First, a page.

With 40, 60 or more participants, even the most stubborn player would rather sooner than later recognise the ultimate futility or folly of such a Sisyphean task…

Only when we reach this point in our loving relationships, then all the philosophies described here really merge and the supposedly persistent contradictions dissolve.
That’s why Scott Peck did not immediately call the subsequent third phase “community”, but “Emptiness”: Because this realisation, this letting go of one’s own bias and one’s sense of mission, is nothing else but the Zen of the Buddhists, the Sannyasa of the Hindus, and the freedom of judgment in “Nonviolent Communication”.
This “Emptiness” is the moment that e.g. athletes, craftsmen or artisans know as “Flow”, which consists of a unity of pure perception as well as doing and being all in one and at the same time – the moment from which many insights and achievements can emerge.
This is another reason why the “community” or the “real relationship”-stage does not follow immediately after the “crisis”, because this “emptiness” is also a “moment of great clarity”, which gives us back our freedom of choice and freedom of action in order to make open-minded decisions.
In a relationship this moment of great clarity can only fully unfold when all participants reach it together.
Which also means that this is also a state of great self-admitted and self-chosen vulnerability. Even and especially concerning oneself, if one has just gotten rid of beloved and often long-term meaningful beliefs..

No matter what happens then: Space has been created for something new and genuine.
Maybe it will be a true relationship; maybe it will be true togetherness.

But without the previous and serious crisis, without the subsequent confrontation, without the friction among each other, it would be quite possible to consider ourselves still as the sole centre of the universe for a very long time.
Because for that, too, we need other loving people close to us, from birth to death:
Not just to experience that it doesn’t matter at all if we are at that centre.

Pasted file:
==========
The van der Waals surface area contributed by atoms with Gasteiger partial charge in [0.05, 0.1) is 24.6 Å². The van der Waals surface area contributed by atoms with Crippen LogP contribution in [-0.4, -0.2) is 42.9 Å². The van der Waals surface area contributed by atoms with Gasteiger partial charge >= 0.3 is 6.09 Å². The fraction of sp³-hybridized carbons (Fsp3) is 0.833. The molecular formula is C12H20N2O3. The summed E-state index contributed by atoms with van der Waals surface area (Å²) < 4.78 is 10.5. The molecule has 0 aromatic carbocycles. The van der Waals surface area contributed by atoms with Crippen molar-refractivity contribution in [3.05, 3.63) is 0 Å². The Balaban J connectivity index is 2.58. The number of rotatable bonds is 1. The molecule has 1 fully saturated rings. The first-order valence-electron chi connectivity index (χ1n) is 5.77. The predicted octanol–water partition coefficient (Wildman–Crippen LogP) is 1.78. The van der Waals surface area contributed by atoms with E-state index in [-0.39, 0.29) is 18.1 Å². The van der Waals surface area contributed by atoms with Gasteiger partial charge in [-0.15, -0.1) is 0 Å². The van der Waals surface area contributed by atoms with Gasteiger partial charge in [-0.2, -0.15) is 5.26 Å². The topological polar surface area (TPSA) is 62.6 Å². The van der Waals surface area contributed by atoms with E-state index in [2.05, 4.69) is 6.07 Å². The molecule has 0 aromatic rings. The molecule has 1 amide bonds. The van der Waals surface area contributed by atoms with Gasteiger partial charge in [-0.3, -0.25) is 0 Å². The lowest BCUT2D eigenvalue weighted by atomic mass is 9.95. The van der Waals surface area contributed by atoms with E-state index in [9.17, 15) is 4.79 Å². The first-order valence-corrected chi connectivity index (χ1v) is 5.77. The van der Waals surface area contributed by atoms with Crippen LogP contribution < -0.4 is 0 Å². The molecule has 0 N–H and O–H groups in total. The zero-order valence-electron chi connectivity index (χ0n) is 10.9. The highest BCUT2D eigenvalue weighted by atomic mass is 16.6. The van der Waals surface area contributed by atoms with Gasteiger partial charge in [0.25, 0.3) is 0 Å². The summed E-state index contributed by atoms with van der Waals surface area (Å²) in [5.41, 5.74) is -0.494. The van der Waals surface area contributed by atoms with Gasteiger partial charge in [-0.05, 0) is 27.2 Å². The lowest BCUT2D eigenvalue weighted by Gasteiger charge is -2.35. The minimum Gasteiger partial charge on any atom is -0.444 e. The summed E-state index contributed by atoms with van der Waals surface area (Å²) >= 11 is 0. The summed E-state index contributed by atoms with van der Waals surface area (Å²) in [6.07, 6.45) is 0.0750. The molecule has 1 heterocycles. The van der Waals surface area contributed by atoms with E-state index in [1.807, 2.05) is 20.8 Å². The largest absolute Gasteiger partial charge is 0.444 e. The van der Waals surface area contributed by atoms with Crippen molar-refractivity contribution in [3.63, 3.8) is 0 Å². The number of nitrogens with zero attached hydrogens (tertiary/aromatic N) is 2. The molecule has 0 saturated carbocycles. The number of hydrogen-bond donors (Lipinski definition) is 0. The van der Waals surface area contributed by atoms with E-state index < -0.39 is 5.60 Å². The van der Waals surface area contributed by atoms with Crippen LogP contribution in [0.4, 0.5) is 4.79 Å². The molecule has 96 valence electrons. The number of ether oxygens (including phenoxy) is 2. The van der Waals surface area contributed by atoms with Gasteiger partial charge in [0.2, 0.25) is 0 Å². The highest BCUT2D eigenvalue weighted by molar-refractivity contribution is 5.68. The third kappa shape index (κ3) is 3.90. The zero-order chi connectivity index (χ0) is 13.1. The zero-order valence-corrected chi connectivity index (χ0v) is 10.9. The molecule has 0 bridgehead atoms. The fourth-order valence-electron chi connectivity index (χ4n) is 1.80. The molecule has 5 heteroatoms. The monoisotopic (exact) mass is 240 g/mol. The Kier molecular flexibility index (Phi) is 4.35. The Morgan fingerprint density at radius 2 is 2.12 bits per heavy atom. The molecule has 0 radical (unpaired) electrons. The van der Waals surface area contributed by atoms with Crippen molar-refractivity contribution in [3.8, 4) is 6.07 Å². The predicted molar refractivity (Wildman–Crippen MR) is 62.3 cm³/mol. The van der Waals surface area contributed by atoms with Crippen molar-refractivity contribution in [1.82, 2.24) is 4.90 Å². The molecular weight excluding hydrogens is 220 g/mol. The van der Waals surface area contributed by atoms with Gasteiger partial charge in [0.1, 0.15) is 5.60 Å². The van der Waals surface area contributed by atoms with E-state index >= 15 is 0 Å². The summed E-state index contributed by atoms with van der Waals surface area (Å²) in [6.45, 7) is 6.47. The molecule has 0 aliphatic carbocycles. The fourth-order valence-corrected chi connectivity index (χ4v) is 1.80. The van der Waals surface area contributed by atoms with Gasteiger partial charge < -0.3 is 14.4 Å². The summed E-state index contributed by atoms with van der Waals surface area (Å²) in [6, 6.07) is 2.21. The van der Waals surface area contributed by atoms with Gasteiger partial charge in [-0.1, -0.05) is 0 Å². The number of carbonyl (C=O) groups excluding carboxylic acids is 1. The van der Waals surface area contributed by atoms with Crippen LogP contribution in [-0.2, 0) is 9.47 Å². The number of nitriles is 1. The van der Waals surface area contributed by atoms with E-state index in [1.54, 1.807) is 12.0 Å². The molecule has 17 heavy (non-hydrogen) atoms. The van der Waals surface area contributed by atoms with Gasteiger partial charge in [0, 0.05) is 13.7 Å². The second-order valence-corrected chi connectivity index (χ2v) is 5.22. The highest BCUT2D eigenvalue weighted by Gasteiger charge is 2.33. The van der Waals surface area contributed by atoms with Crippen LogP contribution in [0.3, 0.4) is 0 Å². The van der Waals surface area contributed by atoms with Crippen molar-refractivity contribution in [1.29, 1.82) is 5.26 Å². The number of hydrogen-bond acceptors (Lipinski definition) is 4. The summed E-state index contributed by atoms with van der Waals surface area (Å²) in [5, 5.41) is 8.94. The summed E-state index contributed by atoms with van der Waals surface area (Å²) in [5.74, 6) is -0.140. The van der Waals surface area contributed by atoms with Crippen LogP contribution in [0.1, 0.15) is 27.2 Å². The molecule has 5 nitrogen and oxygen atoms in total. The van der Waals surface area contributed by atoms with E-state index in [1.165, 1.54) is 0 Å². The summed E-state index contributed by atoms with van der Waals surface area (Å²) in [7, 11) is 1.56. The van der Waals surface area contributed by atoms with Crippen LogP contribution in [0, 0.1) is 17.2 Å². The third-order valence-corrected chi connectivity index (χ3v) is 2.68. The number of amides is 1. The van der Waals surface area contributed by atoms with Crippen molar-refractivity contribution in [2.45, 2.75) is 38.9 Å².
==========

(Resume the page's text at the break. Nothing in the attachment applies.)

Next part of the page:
But to have the opportunity to experience that in our loving relationships and in true togetherness, the potential of our diversity becomes still infinitely greater than the potential of our uniqueness alone.

1 In the last year of his life Rajneesh rebranded all his writings and products under his just then adopted identification „Osho“. Since I knew his work by his proper name for the most part of my own life, I’m going to use that original name continually.

2 Dr. Sears view was directly influenced by the findings of the author and anthropologist Jean Liedloff (The Continuum Process)

3The Fallacy of Togetherness, 1968”

4The Power of Love, Chapter 2: He said / She said; Love in a Relationship

My thanks to Jason Leung on Unsplash.com for the chessboard-image.

Entry 7

Committed Carpets Inc.

I am sitting on the shore of the remote island of Oligoamory. Small peaceful waves are rippling quietly towards the beach – the sun is shining, but here on the beach usually a fresh breeze prevails.
Somewhere in the distant woods of the islands’ interior behind me, I believe to hear a flute far away – a mere simple sequence of sounds.
The tale of Anday and Tavitih still echoes in me.
Would the Oligoamorists have been able to tell the story that way on the mainland or on the versatile archipelago of Polyamory, too?
Or would they have caused criticism and incomprehension?
Would the protagonists have been considered as occupying or even needy? Would their behaviour have been interpreted as possessive, their close, almost spiritual intertwining and sensitivity as interdependence?
Would the local audience have ticked off the story for themselves soon and furthermore – would they have urged Anday and Tavitih to better pay heed to the following sentence for future romance “Love is only true when it gives freedom”?

Lost in thought, I blink through my goblet glass full of semi-transparent cuja-cuja nectar into the distance, in which the sky and sea now appear greenish-yellow.
“True love”, I think – and I remember instantly several of the the numerous tales and legends that I alone already know which are entwined with this topic. Heroes are therein and villains, great ideals and jet-black abysses. Contradictory epics thus, in manifold guises.
“True love”, I weigh the words again on my tongue – and then think: “True love … – … first of all does… … nothing!”
It is – alright. And at some point in time, it arises between living beings – and they are almost always the ones who, in turn, do something with that love or at least in their name.